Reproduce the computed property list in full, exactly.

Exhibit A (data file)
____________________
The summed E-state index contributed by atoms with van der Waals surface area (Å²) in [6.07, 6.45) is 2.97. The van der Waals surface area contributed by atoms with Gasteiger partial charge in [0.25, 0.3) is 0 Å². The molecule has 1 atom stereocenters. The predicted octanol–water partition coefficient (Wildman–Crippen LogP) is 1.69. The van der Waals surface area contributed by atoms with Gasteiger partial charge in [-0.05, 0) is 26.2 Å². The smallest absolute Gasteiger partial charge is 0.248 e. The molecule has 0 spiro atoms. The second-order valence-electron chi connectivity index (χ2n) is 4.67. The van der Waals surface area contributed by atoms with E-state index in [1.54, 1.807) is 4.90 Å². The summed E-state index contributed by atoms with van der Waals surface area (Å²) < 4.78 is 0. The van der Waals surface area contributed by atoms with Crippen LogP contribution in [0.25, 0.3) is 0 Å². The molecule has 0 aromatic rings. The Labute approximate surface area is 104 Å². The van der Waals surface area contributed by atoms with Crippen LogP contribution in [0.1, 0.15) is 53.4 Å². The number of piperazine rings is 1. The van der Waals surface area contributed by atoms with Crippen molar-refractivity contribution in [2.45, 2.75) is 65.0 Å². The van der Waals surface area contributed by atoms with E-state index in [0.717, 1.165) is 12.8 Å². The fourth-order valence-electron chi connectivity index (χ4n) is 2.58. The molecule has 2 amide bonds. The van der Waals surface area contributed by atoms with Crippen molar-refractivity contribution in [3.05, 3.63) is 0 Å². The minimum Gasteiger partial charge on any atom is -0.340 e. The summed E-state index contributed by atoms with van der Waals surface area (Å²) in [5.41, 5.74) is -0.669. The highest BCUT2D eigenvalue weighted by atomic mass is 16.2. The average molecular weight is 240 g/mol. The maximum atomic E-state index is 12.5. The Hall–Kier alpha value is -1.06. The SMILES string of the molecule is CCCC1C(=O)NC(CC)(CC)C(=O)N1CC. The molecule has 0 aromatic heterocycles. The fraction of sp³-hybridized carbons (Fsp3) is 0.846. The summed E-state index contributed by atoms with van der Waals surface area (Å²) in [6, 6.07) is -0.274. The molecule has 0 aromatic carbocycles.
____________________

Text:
The summed E-state index contributed by atoms with van der Waals surface area (Å²) in [6.07, 6.45) is 2.97. The van der Waals surface area contributed by atoms with Gasteiger partial charge in [0.25, 0.3) is 0 Å². The molecule has 1 atom stereocenters. The predicted octanol–water partition coefficient (Wildman–Crippen LogP) is 1.69. The van der Waals surface area contributed by atoms with Gasteiger partial charge in [-0.05, 0) is 26.2 Å². The smallest absolute Gasteiger partial charge is 0.248 e. The molecule has 0 spiro atoms. The second-order valence-electron chi connectivity index (χ2n) is 4.67. The van der Waals surface area contributed by atoms with E-state index in [1.54, 1.807) is 4.90 Å². The summed E-state index contributed by atoms with van der Waals surface area (Å²) < 4.78 is 0. The van der Waals surface area contributed by atoms with Crippen LogP contribution in [0.25, 0.3) is 0 Å². The molecule has 0 aromatic rings. The Labute approximate surface area is 104 Å². The van der Waals surface area contributed by atoms with Crippen LogP contribution in [0.1, 0.15) is 53.4 Å². The number of piperazine rings is 1. The van der Waals surface area contributed by atoms with Crippen molar-refractivity contribution in [2.45, 2.75) is 65.0 Å². The van der Waals surface area contributed by atoms with E-state index in [0.717, 1.165) is 12.8 Å². The fourth-order valence-electron chi connectivity index (χ4n) is 2.58. The molecule has 2 amide bonds. The van der Waals surface area contributed by atoms with Crippen molar-refractivity contribution in [3.05, 3.63) is 0 Å². The minimum Gasteiger partial charge on any atom is -0.340 e. The summed E-state index contributed by atoms with van der Waals surface area (Å²) in [5.41, 5.74) is -0.669. The highest BCUT2D eigenvalue weighted by atomic mass is 16.2. The average molecular weight is 240 g/mol. The maximum atomic E-state index is 12.5. The Hall–Kier alpha value is -1.06. The SMILES string of the molecule is CCCC1C(=O)NC(CC)(CC)C(=O)N1CC. The molecule has 0 aromatic heterocycles. The fraction of sp³-hybridized carbons (Fsp3) is 0.846. The summed E-state index contributed by atoms with van der Waals surface area (Å²) in [6, 6.07) is -0.274. The molecule has 0 aromatic carbocycles.